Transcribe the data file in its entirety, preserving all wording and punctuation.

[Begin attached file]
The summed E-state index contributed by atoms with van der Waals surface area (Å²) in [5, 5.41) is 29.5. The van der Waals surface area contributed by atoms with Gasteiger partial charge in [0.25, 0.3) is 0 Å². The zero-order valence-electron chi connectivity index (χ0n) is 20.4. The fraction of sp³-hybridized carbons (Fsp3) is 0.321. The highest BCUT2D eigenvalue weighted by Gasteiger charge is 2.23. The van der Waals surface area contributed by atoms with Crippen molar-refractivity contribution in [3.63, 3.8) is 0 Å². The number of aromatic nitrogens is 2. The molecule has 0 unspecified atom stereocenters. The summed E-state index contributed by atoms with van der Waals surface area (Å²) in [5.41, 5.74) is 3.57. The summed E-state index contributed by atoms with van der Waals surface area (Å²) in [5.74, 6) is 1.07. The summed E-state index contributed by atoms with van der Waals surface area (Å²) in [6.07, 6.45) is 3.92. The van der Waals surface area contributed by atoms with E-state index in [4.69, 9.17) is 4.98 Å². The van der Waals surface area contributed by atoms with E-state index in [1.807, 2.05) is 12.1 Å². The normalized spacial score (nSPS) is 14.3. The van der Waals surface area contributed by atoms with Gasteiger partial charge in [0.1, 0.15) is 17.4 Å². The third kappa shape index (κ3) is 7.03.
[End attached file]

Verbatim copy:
The summed E-state index contributed by atoms with van der Waals surface area (Å²) in [5, 5.41) is 29.5. The van der Waals surface area contributed by atoms with Gasteiger partial charge in [0.25, 0.3) is 0 Å². The zero-order valence-electron chi connectivity index (χ0n) is 20.4. The fraction of sp³-hybridized carbons (Fsp3) is 0.321. The highest BCUT2D eigenvalue weighted by Gasteiger charge is 2.23. The van der Waals surface area contributed by atoms with Crippen molar-refractivity contribution in [3.63, 3.8) is 0 Å². The number of aromatic nitrogens is 2. The molecule has 0 unspecified atom stereocenters. The summed E-state index contributed by atoms with van der Waals surface area (Å²) in [5.41, 5.74) is 3.57. The summed E-state index contributed by atoms with van der Waals surface area (Å²) in [5.74, 6) is 1.07. The summed E-state index contributed by atoms with van der Waals surface area (Å²) in [6.07, 6.45) is 3.92. The van der Waals surface area contributed by atoms with E-state index in [4.69, 9.17) is 4.98 Å². The van der Waals surface area contributed by atoms with E-state index in [1.807, 2.05) is 12.1 Å². The normalized spacial score (nSPS) is 14.3. The van der Waals surface area contributed by atoms with Gasteiger partial charge in [0.1, 0.15) is 17.4 Å². The third kappa shape index (κ3) is 7.03.